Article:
The state of Georgia will be like Nazi Germany if it requires enforcement of the nation’s immigration laws, says a business-first Republican in the state legislature.
The claim was made by GOP Rep. Heath Clark as he announced his subcommittee was gutting a pro-American immigration reform bill which is backed by Lt. Governor Casey Cagle in the GOP gubernatorial primaries.
“This isn’t Nazi Germany — we are not asking people to carry their papers around on them at all times,” said Clark, the vice chairman of the House Public Safety and Homeland Security Committee.
The original Cagle-backed bill — Senate Bill 452 — says police shall notify local, state and federal officials when they arrest an illegal immigrant.
But Clark and his allies took out the word “shall” and inserted “may” at the behest of business lobbies. That change allows local business groups and ethnic lobbies to pressure police chiefs to minimize the reporting and deportation of the many illegal-immigrant workers in Georgia who hold down Americans’ wages.
Clark explained March 20:
In section one we did change a ‘shall’ back to a ‘may.’ There were some concerns within the business community with international companies. A CEO or somebody might be here with a foreign driver’s license and if they were pulled over for, for some reason, and if they didn’t have their visa on them. You know most people don’t carry that around on them on a permanent basis because they don’t want to lose it because it’s a pain to get another one. We want to allow for discretion, for the police officer to maintain some discretion there … This isn’t Nazi Germany – we’re not asking people to carry their papers around on them at all times.
Federal law does require foreigners to carry their visas. “Section 264(e) of the INA says:
e) Every alien, eighteen years of age and over, shall at all times carry with him and have in his personal possession any certificate of alien registration or alien registration receipt card issued to him pursuant to subsection (d).
“I think he has a very common [soft-on-eforcement] attitude in the General Assembly, but he has the arrogance to not hide it,” said D. A. King, founder of the Dustin Inman Society, a pro-enforcement advocacy group. “This is clearly the open-air voice of the illegal alien lobby and the business lobby.”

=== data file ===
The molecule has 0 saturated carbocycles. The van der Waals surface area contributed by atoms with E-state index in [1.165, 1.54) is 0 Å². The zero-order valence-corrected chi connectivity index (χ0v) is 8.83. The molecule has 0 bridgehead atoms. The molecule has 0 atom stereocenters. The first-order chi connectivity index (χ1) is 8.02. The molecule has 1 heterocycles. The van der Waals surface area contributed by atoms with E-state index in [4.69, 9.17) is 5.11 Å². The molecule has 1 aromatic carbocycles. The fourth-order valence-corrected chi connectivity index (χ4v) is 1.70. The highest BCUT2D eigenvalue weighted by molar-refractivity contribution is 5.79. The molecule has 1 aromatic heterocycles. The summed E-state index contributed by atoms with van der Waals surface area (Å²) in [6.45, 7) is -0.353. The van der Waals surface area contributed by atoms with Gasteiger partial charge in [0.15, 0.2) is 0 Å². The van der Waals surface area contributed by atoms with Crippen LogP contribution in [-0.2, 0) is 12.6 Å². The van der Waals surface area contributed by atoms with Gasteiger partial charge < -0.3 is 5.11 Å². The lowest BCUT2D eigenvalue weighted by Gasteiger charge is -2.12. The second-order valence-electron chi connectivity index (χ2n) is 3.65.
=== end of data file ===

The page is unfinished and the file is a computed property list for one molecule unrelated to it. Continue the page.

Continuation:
Clark is an “anti-enforcement liberal masquerading as a Republican conservative,” King told Breitbart News.
Rep. Clark also changed the bill to remove a requirement that courts tell federal officials when they have convicted an illegal of any crime in the state. Clark’s amended version now says judges shall only report felony crimes. That change will reduce the deportation of wage-lowering illegals who commit non-felony crimes, such as drunk-driving.
Clark did not respond to Britbart News.
Clark first made the changes in a back-room subcommittee meeting but announced them in a televised meeting of the full committee. He announced the changes only a few days before the legislature finishes its annual session on Thursday.
“This is what happens every year … most of this will not be done in public,” King said, adding that the room was:
packed with the same people who scream in American streets against immigration enforcement …
For a sense of the room, the man sitting in front of me and next to communist Adelina Nicholls , leader of the anti-borders ‘Georgia Latino Alliance for Human Rights’ , was wearing a GLAHR t-shirt that read ‘DEFY, DEFEND, EXPAND.’
However, Clark’s changes can be rejected by the Senate — which passed the”shall” version of the bill — and also can be reversed by the House’s GOP leadership if they feel public pressure, King said.
In the GOP gubernatorial primary, “I’m grateful that all of the gubernatorial candidates are concerned about illegal immigration in our state [because] we have more illegal aliens than Arizona,” King told Breitbart. However, he cautioned:
I am very alarmed that they all seem to be unwilling to mention the [role of] illegal employment which creates most of the illegal immigration. We have an E-Verify law [barring employment of illegals] that needs a lot of work. That is where their campaigns should be focused.
The state’s Hispanic population is now more than 850,000, up from roughly 30,000 in 1992. Many of the newcomers work in low-wage, low-tech blue-collar jobs, so helping company owners cuts costs and avoid investment in labor-saving machinery.
The mostly poor immigrant population is also shifting the state towards the Democratic Party while helping to lower wages state-wide and also drive up housing prices for young Americans.